When Sen. Barack Obama, D-Ill., spoke about the credit crisis last week, he gave only a hint of the kind of reforms he might seek if elected president.
One of the more ambitious ideas he is considering, according to a campaign spokeswoman, would be to restore government regulation of credit card interest rates. The government has not been involved in interest rate regulation for 30 years, after a Supreme Court ruling blocked states from effectively engaging in the practice.
Obama would "examine ways to more strictly regulate interest rates, and believes such regulation should be done carefully to ensure that we do not harm consumers with unintended consequences," Obama spokeswoman Jen Psaki told ABC News.
Stricter regulation of interest rates would likely provoke a titanic struggle with the credit card industry, which would argue that the government should not meddle in the free market. But advocates of re-regulating interest rates argue that this change is needed to prevent more families from falling into bankruptcy.
As part of his "Change That Works for You" tour, Obama held a roundtable talk in Chicago last week with three consumers apparently gouged by the credit card industry. He was joined at the event by Harvard law professor Elizabeth Warren, the nation's leading advocate of re-regulating credit card interest rates.
"The key is that you need to break the cycle of no regulation," Warren told ABC News. "Currently, the states can't regulate and the federal government won't. So there are two ways to fix that: Either let the states do the regulating or put some regulation in at the federal level."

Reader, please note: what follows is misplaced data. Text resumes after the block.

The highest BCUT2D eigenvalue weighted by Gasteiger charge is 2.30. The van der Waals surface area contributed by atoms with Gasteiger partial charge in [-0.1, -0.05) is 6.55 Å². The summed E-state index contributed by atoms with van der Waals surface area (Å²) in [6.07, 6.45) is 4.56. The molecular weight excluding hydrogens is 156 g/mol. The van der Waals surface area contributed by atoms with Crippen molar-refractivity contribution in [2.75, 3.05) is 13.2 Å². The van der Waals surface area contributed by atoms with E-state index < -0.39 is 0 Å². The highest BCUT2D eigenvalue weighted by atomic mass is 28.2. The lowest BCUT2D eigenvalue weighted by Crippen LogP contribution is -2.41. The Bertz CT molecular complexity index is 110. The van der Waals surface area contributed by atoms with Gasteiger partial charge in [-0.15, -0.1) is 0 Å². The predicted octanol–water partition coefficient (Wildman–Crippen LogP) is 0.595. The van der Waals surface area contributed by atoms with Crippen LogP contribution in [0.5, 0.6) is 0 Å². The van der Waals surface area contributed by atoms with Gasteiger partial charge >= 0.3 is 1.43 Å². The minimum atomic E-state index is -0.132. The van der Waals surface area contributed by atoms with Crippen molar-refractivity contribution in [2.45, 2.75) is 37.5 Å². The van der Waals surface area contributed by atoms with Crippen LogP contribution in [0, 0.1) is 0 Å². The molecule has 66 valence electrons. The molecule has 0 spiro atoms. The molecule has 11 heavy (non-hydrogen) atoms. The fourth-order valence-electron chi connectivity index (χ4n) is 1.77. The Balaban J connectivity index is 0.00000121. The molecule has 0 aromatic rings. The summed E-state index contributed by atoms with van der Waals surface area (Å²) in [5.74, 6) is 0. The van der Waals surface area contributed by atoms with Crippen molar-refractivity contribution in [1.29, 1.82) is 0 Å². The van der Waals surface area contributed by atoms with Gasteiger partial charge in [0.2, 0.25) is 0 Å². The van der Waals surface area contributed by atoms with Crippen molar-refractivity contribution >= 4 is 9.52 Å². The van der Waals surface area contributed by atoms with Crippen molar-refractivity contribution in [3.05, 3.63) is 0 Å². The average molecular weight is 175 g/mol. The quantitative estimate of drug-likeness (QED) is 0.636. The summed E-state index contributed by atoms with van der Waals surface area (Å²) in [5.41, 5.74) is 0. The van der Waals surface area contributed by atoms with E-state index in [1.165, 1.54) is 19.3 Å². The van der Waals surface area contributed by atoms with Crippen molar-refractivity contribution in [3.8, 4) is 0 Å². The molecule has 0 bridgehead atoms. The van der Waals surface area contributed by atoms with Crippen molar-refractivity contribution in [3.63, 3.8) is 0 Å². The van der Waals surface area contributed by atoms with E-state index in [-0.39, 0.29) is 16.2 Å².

"Do one or do the other," she said, "because if you do neither, it's the Wild West out there."
Harvard Law School professor David Wilkins introduced Warren to Obama when the Democratic senator from Illinois was getting ready to run for the U.S. Senate in 2004.
Warren, who teaches bankruptcy law at Harvard, said that her first talk with Obama focused on the impact of the Supreme Court's 1978 Marquette decision, which opened the door for banks to "export" interest rates from one state to another.
In her 2003 book, "The Two-Income Trap," Warren explained that the Marquette decision meant that a bank that set up lending operations in South Dakota could issue loans at borrowing rates as high as 24 percent to a family living in New York and circumvent New York's cap of around 12 percent.
After the court's 1978 ruling, banks in South Dakota (and other states with lax lending laws) could collect profits from New York families, and the New York legal system was powerless to stop them.
"The impact of the ... decision was the first conversation he and I ever had," Warren said of Obama. We talked about "the way consumer protections unraveled and the way in which states effectively were barred from protecting their own citizens."
Warren says that she has not directly discussed the reimposition of usury laws with Obama, but she hopes that he will take up the cause if elected.
"I never asked him the question about what precisely do you want to do about it," said Warren. "But I do know that he understands it, and I know that because he told me before I could tell him."
If Obama goes beyond studying ways to more strictly regulate interest rates to actually proposing such changes, credit card companies are sure to argue that such a move would dry up credit for higher-risk borrowers.
Warren dismisses such arguments.